That makes a lot of sense, but it only explains why HFR movies look different, not why they feel different. Image quality is one thing, but motion is a separate problem, and the article doesn’t negate the fact that, for most people, the extremely fluid motion typically associated with HFR movies feels extremely awkward, placing the entire viewing experience right into the uncanny valley. Typically, that fluid motion effect is explained away as a side effect of HFR films being more realistic, but I certainly wouldn’t describe them as such. Life, after all, isn’t viewed at 48 fps.

The Hobbit - The Battle of the Five Armies

Hyper-realistic Middle Earth is not so fun, after all

I also take issue with this statement:

I told Knoll that these complaints about the sterility of the new digital format reminded me of the arguments against CD music albums. Digital was “too clear” “too clinical” not “warm and fuzzy enough” according to audiophiles. CDs missed the musical ambiance, the painterly soul of a song. The critics were not going to buy CDs and the labels would have to pry their beloved analog vinyl albums from their dead hands. Of course, for average music fans, the clear hiss-free quality of CDs were soon perceived as much superior, particularly as the “frame” rate of the digital sampling increased past the point of most ear’s perception. “That’s exactly what it is like, ” exclaimed Knoll. HFR is the CD of movies right now.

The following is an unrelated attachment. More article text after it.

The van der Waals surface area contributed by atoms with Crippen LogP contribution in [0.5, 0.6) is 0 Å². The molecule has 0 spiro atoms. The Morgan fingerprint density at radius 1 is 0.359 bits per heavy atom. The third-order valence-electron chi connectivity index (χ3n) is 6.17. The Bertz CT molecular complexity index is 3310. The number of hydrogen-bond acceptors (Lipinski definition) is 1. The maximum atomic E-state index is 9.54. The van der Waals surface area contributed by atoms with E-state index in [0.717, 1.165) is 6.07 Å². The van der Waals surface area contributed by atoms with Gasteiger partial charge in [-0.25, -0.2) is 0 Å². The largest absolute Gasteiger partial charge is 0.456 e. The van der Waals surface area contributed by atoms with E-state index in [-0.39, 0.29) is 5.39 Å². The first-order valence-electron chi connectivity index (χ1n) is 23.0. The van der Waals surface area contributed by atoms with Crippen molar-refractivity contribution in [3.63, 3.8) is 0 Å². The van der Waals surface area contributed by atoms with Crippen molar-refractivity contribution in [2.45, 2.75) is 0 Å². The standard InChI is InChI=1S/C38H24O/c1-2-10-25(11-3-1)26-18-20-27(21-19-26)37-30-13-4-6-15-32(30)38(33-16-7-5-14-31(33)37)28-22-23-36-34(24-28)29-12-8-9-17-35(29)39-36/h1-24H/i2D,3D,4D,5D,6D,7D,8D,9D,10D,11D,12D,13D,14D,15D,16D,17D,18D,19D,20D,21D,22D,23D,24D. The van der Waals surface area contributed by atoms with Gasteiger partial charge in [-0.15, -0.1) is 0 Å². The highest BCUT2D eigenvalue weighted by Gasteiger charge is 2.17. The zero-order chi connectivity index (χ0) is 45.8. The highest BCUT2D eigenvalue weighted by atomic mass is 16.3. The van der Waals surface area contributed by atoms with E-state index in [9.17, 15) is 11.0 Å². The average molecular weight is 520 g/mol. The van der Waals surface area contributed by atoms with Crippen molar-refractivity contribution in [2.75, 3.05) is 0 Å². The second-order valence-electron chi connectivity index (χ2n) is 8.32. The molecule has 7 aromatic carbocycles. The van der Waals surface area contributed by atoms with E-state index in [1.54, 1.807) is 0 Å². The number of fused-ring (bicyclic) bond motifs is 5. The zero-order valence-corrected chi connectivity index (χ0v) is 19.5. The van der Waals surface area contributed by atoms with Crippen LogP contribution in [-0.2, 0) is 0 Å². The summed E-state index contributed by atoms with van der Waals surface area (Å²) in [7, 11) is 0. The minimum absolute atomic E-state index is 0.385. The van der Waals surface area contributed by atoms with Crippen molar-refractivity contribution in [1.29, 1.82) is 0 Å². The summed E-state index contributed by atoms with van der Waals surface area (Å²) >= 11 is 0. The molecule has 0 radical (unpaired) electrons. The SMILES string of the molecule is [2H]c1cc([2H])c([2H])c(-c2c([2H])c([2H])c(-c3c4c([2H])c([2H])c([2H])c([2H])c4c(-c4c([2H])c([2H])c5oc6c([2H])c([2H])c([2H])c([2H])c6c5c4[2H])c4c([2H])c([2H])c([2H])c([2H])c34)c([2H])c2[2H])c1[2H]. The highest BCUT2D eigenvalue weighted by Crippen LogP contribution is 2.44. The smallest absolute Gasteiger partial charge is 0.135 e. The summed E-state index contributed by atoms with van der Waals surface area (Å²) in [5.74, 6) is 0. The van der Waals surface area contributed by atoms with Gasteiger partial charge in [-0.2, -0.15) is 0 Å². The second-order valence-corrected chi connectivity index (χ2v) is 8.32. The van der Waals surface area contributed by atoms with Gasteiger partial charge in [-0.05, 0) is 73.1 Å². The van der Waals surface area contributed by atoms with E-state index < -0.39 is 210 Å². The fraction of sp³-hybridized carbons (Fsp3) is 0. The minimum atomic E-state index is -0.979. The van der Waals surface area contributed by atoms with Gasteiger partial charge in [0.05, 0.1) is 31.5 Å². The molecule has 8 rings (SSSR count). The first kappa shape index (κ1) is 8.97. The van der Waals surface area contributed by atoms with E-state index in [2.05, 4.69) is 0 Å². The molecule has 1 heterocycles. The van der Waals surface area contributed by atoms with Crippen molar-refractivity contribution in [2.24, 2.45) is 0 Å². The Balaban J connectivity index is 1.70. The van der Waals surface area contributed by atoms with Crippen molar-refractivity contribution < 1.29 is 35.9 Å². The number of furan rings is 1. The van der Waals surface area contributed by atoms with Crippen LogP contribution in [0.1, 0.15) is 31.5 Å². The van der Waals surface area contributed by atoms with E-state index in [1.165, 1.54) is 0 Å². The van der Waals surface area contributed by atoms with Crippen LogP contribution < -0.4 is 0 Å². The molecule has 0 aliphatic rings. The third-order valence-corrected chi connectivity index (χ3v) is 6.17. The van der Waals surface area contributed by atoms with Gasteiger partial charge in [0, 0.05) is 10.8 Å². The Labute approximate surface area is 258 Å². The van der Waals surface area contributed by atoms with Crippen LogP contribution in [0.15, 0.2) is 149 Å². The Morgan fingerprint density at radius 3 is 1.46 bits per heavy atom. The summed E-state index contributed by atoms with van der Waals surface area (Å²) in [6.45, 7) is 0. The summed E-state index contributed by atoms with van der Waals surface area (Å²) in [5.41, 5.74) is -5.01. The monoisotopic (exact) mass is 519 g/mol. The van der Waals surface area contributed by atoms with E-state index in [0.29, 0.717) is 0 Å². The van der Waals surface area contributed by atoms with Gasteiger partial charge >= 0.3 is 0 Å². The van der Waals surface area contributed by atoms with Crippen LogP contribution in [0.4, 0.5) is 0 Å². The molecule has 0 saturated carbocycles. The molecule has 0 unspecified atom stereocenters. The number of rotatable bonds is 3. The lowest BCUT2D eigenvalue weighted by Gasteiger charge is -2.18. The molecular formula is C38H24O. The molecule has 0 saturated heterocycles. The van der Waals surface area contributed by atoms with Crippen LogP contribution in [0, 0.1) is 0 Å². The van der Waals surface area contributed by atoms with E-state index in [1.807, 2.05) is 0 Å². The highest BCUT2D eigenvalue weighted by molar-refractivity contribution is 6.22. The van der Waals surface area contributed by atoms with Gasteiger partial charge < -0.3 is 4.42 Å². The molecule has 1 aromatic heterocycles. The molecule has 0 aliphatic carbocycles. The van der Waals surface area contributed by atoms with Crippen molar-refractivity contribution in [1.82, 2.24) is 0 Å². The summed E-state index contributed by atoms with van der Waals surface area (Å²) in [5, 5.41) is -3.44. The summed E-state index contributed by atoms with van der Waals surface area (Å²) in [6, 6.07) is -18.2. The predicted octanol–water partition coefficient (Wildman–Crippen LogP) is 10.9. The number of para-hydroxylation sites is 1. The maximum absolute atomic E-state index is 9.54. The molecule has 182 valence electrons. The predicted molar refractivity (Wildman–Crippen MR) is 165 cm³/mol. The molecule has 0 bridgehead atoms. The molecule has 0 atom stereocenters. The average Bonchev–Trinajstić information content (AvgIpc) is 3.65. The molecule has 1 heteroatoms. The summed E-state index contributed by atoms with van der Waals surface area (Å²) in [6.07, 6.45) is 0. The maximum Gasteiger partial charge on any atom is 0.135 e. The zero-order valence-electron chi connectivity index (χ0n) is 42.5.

I believe the comparison between digital movies and digital audio vs. their analog counterparts is mostly fair, but there’s quite a bit more to it than that, and it’s not all rosy. HFR movies are not a new digital format as that paragraph seems to suggest, they just have a higher frame rate. To use their own analogy, in digital music processing a higher sampling rate does not increase playback fidelity beyond a certain point. In fact, a too-high sampling rate — above 96 kHz — may actually degrade the listening experience due to a phenomenon known as “intermodulation distortion”. In a very interesting article, Justin Colletti explains how this works:

192kHz digital music files offer no benefits. They’re not quite neutral either; practical fidelity is slightly worse. The ultrasonics are a liability during playback.

This runs counter to many initial intuitions regarding super-sonic sampling rates – my own included. But the evidence is there. Since analog circuits are almost never linear at super-high frequencies, they can and will introduce a special type of distortion called intermodulation distortion.

This means that two super-sonic frequencies that cannot be heard, say 22 kHz and 32 kHz, can create an intermodulation distortion down in the audible range, in this case at the “difference frequency” of 10kHz. This is a real danger whenever super-sonic frequencies are not filtered out.